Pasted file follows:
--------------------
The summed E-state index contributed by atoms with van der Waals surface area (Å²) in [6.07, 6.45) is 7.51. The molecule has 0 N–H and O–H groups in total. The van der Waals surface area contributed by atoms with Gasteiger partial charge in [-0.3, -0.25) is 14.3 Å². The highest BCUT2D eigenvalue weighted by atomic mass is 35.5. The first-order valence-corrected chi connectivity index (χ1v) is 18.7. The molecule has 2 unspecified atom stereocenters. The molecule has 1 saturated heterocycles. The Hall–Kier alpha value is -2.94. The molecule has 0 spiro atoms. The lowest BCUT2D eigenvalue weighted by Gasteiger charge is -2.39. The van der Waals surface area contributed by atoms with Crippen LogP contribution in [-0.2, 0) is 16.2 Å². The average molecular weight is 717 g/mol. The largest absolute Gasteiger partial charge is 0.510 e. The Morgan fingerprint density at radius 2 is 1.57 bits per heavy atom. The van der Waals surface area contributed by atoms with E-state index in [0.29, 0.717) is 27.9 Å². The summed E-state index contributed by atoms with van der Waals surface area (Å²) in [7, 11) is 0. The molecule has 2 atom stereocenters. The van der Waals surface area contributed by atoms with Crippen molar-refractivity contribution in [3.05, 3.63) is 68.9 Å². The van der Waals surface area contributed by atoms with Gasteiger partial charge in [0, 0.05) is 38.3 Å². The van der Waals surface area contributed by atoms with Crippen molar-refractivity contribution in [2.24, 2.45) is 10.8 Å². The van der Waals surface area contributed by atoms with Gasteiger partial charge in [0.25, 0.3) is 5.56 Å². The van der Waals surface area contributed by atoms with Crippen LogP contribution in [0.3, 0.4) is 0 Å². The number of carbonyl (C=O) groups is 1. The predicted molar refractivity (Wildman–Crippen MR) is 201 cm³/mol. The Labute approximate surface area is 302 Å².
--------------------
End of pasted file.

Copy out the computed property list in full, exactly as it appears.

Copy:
The summed E-state index contributed by atoms with van der Waals surface area (Å²) in [6.07, 6.45) is 7.51. The molecule has 0 N–H and O–H groups in total. The van der Waals surface area contributed by atoms with Gasteiger partial charge in [-0.3, -0.25) is 14.3 Å². The highest BCUT2D eigenvalue weighted by atomic mass is 35.5. The first-order valence-corrected chi connectivity index (χ1v) is 18.7. The molecule has 2 unspecified atom stereocenters. The molecule has 1 saturated heterocycles. The Hall–Kier alpha value is -2.94. The molecule has 0 spiro atoms. The lowest BCUT2D eigenvalue weighted by Gasteiger charge is -2.39. The van der Waals surface area contributed by atoms with Crippen LogP contribution in [-0.2, 0) is 16.2 Å². The average molecular weight is 717 g/mol. The largest absolute Gasteiger partial charge is 0.510 e. The Morgan fingerprint density at radius 2 is 1.57 bits per heavy atom. The van der Waals surface area contributed by atoms with E-state index in [0.29, 0.717) is 27.9 Å². The summed E-state index contributed by atoms with van der Waals surface area (Å²) in [7, 11) is 0. The molecule has 2 atom stereocenters. The van der Waals surface area contributed by atoms with Crippen molar-refractivity contribution in [3.05, 3.63) is 68.9 Å². The van der Waals surface area contributed by atoms with Gasteiger partial charge in [0, 0.05) is 38.3 Å². The van der Waals surface area contributed by atoms with Crippen molar-refractivity contribution in [2.24, 2.45) is 10.8 Å². The van der Waals surface area contributed by atoms with Gasteiger partial charge in [0.25, 0.3) is 5.56 Å². The van der Waals surface area contributed by atoms with Crippen LogP contribution in [0.3, 0.4) is 0 Å². The number of carbonyl (C=O) groups is 1. The predicted molar refractivity (Wildman–Crippen MR) is 201 cm³/mol. The Labute approximate surface area is 302 Å².